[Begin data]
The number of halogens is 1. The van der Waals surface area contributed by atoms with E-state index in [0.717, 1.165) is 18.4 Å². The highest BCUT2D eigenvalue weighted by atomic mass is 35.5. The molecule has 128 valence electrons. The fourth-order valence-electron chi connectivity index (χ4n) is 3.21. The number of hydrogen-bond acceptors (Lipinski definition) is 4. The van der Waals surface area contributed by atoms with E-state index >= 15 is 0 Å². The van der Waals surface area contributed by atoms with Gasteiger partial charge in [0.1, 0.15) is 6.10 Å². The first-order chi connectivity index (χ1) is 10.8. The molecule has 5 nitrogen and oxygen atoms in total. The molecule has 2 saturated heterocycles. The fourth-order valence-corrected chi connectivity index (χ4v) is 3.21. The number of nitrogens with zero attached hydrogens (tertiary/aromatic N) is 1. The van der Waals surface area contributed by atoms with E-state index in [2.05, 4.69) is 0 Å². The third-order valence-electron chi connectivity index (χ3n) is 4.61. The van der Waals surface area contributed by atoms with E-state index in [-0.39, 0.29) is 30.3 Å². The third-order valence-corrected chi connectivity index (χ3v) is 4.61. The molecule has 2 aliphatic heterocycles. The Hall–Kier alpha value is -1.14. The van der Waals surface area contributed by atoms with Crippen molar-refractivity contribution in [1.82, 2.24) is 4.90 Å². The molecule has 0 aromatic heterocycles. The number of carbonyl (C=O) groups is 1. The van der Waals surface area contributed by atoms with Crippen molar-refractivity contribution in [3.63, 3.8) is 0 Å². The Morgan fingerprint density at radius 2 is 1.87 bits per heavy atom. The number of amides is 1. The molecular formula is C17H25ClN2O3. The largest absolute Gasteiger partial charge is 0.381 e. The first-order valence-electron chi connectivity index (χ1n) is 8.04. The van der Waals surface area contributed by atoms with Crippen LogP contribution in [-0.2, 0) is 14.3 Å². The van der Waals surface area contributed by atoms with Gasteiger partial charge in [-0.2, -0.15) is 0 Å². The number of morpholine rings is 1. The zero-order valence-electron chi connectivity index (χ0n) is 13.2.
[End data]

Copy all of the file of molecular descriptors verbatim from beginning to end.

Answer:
The number of halogens is 1. The van der Waals surface area contributed by atoms with E-state index in [0.717, 1.165) is 18.4 Å². The highest BCUT2D eigenvalue weighted by atomic mass is 35.5. The molecule has 128 valence electrons. The fourth-order valence-electron chi connectivity index (χ4n) is 3.21. The number of hydrogen-bond acceptors (Lipinski definition) is 4. The van der Waals surface area contributed by atoms with E-state index >= 15 is 0 Å². The van der Waals surface area contributed by atoms with Gasteiger partial charge in [0.1, 0.15) is 6.10 Å². The first-order chi connectivity index (χ1) is 10.8. The molecule has 5 nitrogen and oxygen atoms in total. The molecule has 2 saturated heterocycles. The fourth-order valence-corrected chi connectivity index (χ4v) is 3.21. The number of nitrogens with zero attached hydrogens (tertiary/aromatic N) is 1. The van der Waals surface area contributed by atoms with E-state index in [2.05, 4.69) is 0 Å². The third-order valence-electron chi connectivity index (χ3n) is 4.61. The van der Waals surface area contributed by atoms with E-state index in [-0.39, 0.29) is 30.3 Å². The third-order valence-corrected chi connectivity index (χ3v) is 4.61. The molecule has 2 aliphatic heterocycles. The Hall–Kier alpha value is -1.14. The van der Waals surface area contributed by atoms with Crippen molar-refractivity contribution in [1.82, 2.24) is 4.90 Å². The molecule has 0 aromatic heterocycles. The number of carbonyl (C=O) groups is 1. The van der Waals surface area contributed by atoms with Crippen molar-refractivity contribution in [3.63, 3.8) is 0 Å². The Morgan fingerprint density at radius 2 is 1.87 bits per heavy atom. The number of amides is 1. The molecular formula is C17H25ClN2O3. The largest absolute Gasteiger partial charge is 0.381 e. The first-order valence-electron chi connectivity index (χ1n) is 8.04. The van der Waals surface area contributed by atoms with Crippen LogP contribution in [-0.2, 0) is 14.3 Å². The van der Waals surface area contributed by atoms with Gasteiger partial charge in [-0.2, -0.15) is 0 Å². The number of morpholine rings is 1. The zero-order valence-electron chi connectivity index (χ0n) is 13.2.